I did eventually restart the mission and succeeded, after having the game hose me time and again in a variety ways. During one attempt, Vasily was one space away from victory and the game wouldn't frickn' let her move that one space! I was, again, out of potions, and all I could do with her was guard and hope for the best.
Restart from checkpoint.
Screw you, Natural Doctrine!
Today, I bumped into yet another irritating situation, and I've only advanced two more missions since completing the above stage. This time I was protecting some pompous jackass (named Nebula) who was outrunning knights. The hell of it was that he was halfway across the may from my entourage and his would-be killers were right behind him. As you can imagine, I couldn't let this dude die or it was curtains. So I didn't waste a single turn and devoted all of my efforts to getting to Nebula and fighting off his pursuers.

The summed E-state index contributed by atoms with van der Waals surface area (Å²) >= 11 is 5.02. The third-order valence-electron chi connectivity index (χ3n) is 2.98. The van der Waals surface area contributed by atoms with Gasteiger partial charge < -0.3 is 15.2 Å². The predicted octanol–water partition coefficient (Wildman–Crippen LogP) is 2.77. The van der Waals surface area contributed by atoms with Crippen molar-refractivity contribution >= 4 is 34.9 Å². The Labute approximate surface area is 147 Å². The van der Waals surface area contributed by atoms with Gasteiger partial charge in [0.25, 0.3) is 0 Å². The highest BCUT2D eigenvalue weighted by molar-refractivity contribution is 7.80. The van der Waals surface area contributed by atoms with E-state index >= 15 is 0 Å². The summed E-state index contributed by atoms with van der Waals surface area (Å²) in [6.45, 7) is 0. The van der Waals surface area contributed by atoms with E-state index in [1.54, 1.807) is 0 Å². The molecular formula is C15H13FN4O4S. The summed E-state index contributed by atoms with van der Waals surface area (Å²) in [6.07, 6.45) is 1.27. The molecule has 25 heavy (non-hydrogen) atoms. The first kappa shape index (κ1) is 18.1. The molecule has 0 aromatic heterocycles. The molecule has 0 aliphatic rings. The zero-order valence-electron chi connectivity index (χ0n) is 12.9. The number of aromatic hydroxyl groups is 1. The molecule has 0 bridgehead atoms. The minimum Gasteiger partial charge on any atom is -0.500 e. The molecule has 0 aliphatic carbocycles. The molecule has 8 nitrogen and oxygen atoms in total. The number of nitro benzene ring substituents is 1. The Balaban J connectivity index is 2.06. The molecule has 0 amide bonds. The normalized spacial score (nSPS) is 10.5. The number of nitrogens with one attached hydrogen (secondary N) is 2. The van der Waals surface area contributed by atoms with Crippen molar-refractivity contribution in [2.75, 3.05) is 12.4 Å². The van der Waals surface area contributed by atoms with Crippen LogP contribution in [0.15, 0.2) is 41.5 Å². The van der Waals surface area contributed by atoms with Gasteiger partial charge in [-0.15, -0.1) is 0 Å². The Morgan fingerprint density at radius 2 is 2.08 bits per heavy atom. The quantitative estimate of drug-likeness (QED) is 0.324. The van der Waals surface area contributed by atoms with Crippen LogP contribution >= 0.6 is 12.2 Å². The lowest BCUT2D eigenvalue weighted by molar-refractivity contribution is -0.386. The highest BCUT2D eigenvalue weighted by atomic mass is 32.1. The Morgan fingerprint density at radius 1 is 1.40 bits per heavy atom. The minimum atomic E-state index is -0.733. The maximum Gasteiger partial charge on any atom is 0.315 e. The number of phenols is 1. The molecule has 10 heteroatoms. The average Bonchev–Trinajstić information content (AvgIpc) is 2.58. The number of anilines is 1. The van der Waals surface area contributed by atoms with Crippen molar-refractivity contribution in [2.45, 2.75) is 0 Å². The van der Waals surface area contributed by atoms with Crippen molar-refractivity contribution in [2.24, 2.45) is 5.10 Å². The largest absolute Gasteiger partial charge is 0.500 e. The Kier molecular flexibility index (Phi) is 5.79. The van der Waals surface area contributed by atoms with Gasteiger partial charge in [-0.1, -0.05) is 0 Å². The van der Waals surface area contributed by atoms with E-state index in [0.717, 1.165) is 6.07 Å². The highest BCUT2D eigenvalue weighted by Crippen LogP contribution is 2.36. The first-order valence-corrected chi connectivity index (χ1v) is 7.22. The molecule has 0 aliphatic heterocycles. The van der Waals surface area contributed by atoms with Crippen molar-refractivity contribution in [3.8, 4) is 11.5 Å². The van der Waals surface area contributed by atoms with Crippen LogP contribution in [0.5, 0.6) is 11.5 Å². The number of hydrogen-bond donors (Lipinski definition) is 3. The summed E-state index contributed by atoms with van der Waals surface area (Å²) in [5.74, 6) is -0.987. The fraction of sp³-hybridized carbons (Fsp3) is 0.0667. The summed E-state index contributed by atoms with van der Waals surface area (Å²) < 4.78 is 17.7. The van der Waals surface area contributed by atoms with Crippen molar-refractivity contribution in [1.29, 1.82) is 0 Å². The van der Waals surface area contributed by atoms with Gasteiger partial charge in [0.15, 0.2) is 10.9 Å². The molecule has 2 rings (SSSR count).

Long story short, they had him on the ground bleeding before I could even get close. Multiple times.
No matter what I did, Nebula kept dying. None of my characters had access to buffs of any kind, and I couldn't throw a potion far enough to reach him. Finally, out of despair, I began trying anything in order to win. It turned out that I had to have Geoff "defend" instead of "end turn."
Seriously. How could anyone have known to use such an unrelated ability to gain an extra turn more quickly? The sad thing is that the rest of the battle was standard fare where S-RPGs are concerned. I pretty much mopped up the floor with the remaining troops.